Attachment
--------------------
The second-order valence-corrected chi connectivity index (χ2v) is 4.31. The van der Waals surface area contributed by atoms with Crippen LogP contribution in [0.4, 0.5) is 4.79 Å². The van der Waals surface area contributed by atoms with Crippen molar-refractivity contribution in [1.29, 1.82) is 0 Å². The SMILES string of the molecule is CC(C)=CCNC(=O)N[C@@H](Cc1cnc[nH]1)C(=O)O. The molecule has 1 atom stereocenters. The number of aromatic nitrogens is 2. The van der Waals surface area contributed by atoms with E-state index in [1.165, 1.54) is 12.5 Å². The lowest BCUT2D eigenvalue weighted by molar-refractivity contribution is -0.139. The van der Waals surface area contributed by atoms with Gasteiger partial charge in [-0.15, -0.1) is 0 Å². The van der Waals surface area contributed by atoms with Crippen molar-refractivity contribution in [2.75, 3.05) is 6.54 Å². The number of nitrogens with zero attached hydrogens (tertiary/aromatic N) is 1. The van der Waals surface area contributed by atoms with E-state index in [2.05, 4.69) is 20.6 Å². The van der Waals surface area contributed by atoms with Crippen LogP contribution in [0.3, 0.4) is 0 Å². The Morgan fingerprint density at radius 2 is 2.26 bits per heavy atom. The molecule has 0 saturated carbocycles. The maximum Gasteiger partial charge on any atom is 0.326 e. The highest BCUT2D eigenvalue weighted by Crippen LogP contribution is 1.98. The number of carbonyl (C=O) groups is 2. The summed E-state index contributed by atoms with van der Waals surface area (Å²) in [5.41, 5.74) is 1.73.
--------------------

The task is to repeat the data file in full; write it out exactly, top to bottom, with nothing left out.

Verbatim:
The second-order valence-corrected chi connectivity index (χ2v) is 4.31. The van der Waals surface area contributed by atoms with Crippen LogP contribution in [0.4, 0.5) is 4.79 Å². The van der Waals surface area contributed by atoms with Crippen molar-refractivity contribution in [1.29, 1.82) is 0 Å². The SMILES string of the molecule is CC(C)=CCNC(=O)N[C@@H](Cc1cnc[nH]1)C(=O)O. The molecule has 1 atom stereocenters. The number of aromatic nitrogens is 2. The van der Waals surface area contributed by atoms with E-state index in [1.165, 1.54) is 12.5 Å². The lowest BCUT2D eigenvalue weighted by molar-refractivity contribution is -0.139. The van der Waals surface area contributed by atoms with Gasteiger partial charge in [-0.15, -0.1) is 0 Å². The van der Waals surface area contributed by atoms with Crippen molar-refractivity contribution in [2.75, 3.05) is 6.54 Å². The number of nitrogens with zero attached hydrogens (tertiary/aromatic N) is 1. The van der Waals surface area contributed by atoms with E-state index in [2.05, 4.69) is 20.6 Å². The van der Waals surface area contributed by atoms with Crippen LogP contribution in [0.3, 0.4) is 0 Å². The Morgan fingerprint density at radius 2 is 2.26 bits per heavy atom. The molecule has 0 saturated carbocycles. The maximum Gasteiger partial charge on any atom is 0.326 e. The highest BCUT2D eigenvalue weighted by Crippen LogP contribution is 1.98. The number of carbonyl (C=O) groups is 2. The summed E-state index contributed by atoms with van der Waals surface area (Å²) in [5.41, 5.74) is 1.73.